Rescue workers are in a fight against time to find unaccounted-for people as the death toll from the torrential rains in Durban and along the eastern coast of South Africa exceeds 70 people. Rescuers are still sadly discovering more bodies in areas where mudslides and sinkholes have swallowed homes.
KwaZulu-Natal (KZN) province, where most of the deaths occurred, has heavy rain every year, but they rarely kill so many people in such a short space of time.
The number of people killed was “approaching 70”, Lennox Mabaso, a spokesman for the provincial Cooperative Governance and Traditional Affairs department, said by phone earlier today. By this evening that number has passed 70.
“I don’t recall that in history,” he said, attributing the severity of the storm and its impact on the population to climate change.
Some of the worst-hit areas were informal settlements in KwaZulu-Natal, where people live in flimsy houses without proper foundations or drainage systems.
Sixty-seven people had died in KwaZulu-Natal, and six more in neighbouring Eastern Cape province, authorities said.
A Reuters witness saw rescuers come to collect the body of a woman who had been dug out of the mud by locals.
Mabaso said a more precise death toll would be given later on Thursday.
Eye witnesses recounted on Wednesday how flood waters and mudslides crashed through houses, many with people inside, and destroyed roads and other infrastructure.
At Westcliff Secondary School, the Gift of the Givers described how rescuers dug out the bodies of the school’s caretaker and family who were killed when a steep bank and wall behind the house collapsed on the home, washing sand into the house and killing all inside.
The rains carved chunks out of hills and roads in the region, with cars, tin roofs and other rubble swept into the deep muddy trenches left behind.
In other places, people buried their dead on muddy hillsides churned up by the storm, marking their resting place with simple wooden crosses.
Vanetia Phakula, a senior forecaster at the South African Weather Service, said the storm was not currently seen as unusual, though the level of rainfall might have been higher than normal.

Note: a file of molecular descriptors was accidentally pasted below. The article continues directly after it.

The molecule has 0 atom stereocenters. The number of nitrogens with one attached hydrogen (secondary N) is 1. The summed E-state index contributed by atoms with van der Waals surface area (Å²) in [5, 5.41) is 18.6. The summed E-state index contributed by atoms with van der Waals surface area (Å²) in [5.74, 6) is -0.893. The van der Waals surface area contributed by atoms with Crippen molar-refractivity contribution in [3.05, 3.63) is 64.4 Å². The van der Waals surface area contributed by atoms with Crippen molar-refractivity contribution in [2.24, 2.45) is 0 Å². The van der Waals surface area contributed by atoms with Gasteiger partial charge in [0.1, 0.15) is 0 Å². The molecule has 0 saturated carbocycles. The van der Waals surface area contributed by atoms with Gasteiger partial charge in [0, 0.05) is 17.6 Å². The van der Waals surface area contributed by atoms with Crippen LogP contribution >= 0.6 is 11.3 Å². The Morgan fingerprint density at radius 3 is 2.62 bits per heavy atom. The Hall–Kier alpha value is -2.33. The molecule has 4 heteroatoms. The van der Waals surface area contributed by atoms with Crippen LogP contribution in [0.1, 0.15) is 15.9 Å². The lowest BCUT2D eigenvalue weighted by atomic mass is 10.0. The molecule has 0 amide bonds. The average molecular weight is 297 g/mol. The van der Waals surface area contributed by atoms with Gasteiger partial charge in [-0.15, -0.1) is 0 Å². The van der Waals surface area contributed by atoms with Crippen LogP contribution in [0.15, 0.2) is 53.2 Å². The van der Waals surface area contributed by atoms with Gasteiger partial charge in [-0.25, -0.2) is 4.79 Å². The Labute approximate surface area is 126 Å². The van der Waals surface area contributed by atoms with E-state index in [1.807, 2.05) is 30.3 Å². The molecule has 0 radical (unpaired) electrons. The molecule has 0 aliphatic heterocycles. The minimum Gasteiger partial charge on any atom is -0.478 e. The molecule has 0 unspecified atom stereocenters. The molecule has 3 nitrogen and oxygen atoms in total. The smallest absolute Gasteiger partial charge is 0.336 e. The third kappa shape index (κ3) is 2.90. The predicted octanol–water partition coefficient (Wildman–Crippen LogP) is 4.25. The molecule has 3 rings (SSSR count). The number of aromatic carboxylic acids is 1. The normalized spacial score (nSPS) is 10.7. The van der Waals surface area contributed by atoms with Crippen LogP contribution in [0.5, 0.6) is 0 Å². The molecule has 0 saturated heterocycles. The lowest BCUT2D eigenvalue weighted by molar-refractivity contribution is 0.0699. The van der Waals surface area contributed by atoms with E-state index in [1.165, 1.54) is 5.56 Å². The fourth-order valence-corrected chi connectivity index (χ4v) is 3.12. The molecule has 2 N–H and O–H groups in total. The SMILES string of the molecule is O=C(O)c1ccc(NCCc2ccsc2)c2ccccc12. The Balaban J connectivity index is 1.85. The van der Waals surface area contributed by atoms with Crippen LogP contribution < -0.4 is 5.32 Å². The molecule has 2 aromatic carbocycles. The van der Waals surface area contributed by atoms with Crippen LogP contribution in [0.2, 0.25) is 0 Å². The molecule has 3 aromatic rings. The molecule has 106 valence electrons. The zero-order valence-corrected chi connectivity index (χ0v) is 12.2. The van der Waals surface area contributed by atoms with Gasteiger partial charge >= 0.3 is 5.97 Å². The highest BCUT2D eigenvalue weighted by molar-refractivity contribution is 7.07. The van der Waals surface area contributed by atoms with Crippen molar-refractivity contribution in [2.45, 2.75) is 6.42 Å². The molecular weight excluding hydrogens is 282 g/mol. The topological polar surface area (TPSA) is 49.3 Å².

Over 100 millimeters of rain was recorded as falling at numerous stations within the area between Monday morning and Tuesday, she said.
Phakula said the high death toll could instead be explained by the flooding and mudslides occurring in more highly populated areas.
“Hence the death toll is what it is today,” she said.
While more rain was expected on Thursday it was not expected to be heavy, and the service was forecasting dry weather in most areas by Friday, she added.
“The extent of the damage in certain areas requires the expertise of engineers and others who are qualified to guide the process to repair all that has been damaged and rebuild what is damaged,” said Cooperative Governance and Traditional Affairs (Cogta) Minister Zweli Mkhize.
Mop-up operations in Durban are being intensified.
“Both Minister Mkhize and the President have thanked the disaster personnel from all across the province for their selfless speedy response in assisting communities,” the Cogta Ministry said.
Sources: SANews.gov.za and Reuters (Reporting by Rogan Ward in Durban and Emma Rumney in Johannesburg; Editing by Hugh Lawson/Reuters and Jenni Baxter/SAPeople)
— Simon Carter (@simonislive) April 23, 2019
Let's Pray for Durban/KZN🙏🙏🙏#Durbanfloods #KZNfloods💔💔#RIP to the 70 lives lost thus far😢😢
Search and rescue mission continues in and around Durban areaMembers from DBN Search and Rescue along with DBN K9SAR,…
The Umgeni river in full flood this morning, floating trees snapping under the M4 bridge and the Blue Lagoon Swan boat on its way to the shorebreak #durbanfloods #durbanstorm #durbanrain @News24 @ECR_Newswatch @TimesLIVE pic.twitter.com/MAqWTkGMI8
— Mike Frew (@frewbru) April 23, 2019
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